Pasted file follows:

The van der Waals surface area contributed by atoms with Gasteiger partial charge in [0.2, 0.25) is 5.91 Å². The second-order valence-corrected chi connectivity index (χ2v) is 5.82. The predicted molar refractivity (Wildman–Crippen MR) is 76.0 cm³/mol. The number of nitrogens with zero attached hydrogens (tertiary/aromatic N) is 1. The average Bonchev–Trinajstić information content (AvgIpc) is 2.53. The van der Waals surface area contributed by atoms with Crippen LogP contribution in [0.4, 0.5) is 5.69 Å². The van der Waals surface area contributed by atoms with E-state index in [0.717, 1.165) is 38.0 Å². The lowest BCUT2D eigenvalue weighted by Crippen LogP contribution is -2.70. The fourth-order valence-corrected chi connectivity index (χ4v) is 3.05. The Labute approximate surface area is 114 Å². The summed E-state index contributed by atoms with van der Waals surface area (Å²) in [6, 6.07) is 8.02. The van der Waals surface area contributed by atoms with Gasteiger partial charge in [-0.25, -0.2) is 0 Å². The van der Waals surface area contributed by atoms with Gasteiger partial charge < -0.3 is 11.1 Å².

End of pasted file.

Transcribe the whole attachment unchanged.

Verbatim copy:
The van der Waals surface area contributed by atoms with Gasteiger partial charge in [0.2, 0.25) is 5.91 Å². The second-order valence-corrected chi connectivity index (χ2v) is 5.82. The predicted molar refractivity (Wildman–Crippen MR) is 76.0 cm³/mol. The number of nitrogens with zero attached hydrogens (tertiary/aromatic N) is 1. The average Bonchev–Trinajstić information content (AvgIpc) is 2.53. The van der Waals surface area contributed by atoms with Crippen LogP contribution in [0.4, 0.5) is 5.69 Å². The van der Waals surface area contributed by atoms with E-state index in [0.717, 1.165) is 38.0 Å². The lowest BCUT2D eigenvalue weighted by Crippen LogP contribution is -2.70. The fourth-order valence-corrected chi connectivity index (χ4v) is 3.05. The Labute approximate surface area is 114 Å². The summed E-state index contributed by atoms with van der Waals surface area (Å²) in [6, 6.07) is 8.02. The van der Waals surface area contributed by atoms with Gasteiger partial charge in [-0.25, -0.2) is 0 Å². The van der Waals surface area contributed by atoms with Gasteiger partial charge < -0.3 is 11.1 Å².